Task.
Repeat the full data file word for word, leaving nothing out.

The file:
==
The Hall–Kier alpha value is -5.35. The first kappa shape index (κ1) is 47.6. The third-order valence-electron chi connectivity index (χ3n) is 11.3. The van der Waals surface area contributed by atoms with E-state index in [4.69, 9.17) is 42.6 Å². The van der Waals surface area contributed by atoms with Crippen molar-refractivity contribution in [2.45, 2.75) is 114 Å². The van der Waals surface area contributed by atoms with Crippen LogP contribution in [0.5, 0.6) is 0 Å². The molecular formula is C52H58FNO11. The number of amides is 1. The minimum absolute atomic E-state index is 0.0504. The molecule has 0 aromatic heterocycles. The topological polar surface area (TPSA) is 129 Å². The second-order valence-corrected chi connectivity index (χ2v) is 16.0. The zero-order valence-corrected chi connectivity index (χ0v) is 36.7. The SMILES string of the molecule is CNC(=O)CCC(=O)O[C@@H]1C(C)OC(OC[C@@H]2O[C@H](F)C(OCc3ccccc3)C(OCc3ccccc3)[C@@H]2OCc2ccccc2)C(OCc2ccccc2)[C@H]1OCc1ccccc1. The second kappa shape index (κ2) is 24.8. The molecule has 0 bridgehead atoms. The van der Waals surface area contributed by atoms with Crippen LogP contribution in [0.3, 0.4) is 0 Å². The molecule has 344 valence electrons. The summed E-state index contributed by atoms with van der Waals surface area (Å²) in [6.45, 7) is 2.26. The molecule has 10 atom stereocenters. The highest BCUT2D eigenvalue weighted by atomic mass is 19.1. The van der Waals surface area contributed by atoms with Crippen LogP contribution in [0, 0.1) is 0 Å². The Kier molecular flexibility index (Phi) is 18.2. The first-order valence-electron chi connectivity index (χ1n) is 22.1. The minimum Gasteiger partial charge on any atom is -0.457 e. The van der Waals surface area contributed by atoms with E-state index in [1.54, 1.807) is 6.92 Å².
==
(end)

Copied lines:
The Hall–Kier alpha value is -5.35. The first kappa shape index (κ1) is 47.6. The third-order valence-electron chi connectivity index (χ3n) is 11.3. The van der Waals surface area contributed by atoms with E-state index in [4.69, 9.17) is 42.6 Å². The van der Waals surface area contributed by atoms with Crippen molar-refractivity contribution in [2.45, 2.75) is 114 Å². The van der Waals surface area contributed by atoms with Crippen LogP contribution in [0.5, 0.6) is 0 Å². The molecular formula is C52H58FNO11. The number of amides is 1. The minimum absolute atomic E-state index is 0.0504. The molecule has 0 aromatic heterocycles. The topological polar surface area (TPSA) is 129 Å². The second-order valence-corrected chi connectivity index (χ2v) is 16.0. The zero-order valence-corrected chi connectivity index (χ0v) is 36.7. The SMILES string of the molecule is CNC(=O)CCC(=O)O[C@@H]1C(C)OC(OC[C@@H]2O[C@H](F)C(OCc3ccccc3)C(OCc3ccccc3)[C@@H]2OCc2ccccc2)C(OCc2ccccc2)[C@H]1OCc1ccccc1. The second kappa shape index (κ2) is 24.8. The molecule has 0 bridgehead atoms. The van der Waals surface area contributed by atoms with Crippen LogP contribution in [0.3, 0.4) is 0 Å². The molecule has 344 valence electrons. The summed E-state index contributed by atoms with van der Waals surface area (Å²) in [6.45, 7) is 2.26. The molecule has 10 atom stereocenters. The highest BCUT2D eigenvalue weighted by atomic mass is 19.1. The van der Waals surface area contributed by atoms with Crippen LogP contribution in [0, 0.1) is 0 Å². The Kier molecular flexibility index (Phi) is 18.2. The first-order valence-electron chi connectivity index (χ1n) is 22.1. The minimum Gasteiger partial charge on any atom is -0.457 e. The van der Waals surface area contributed by atoms with E-state index in [1.54, 1.807) is 6.92 Å².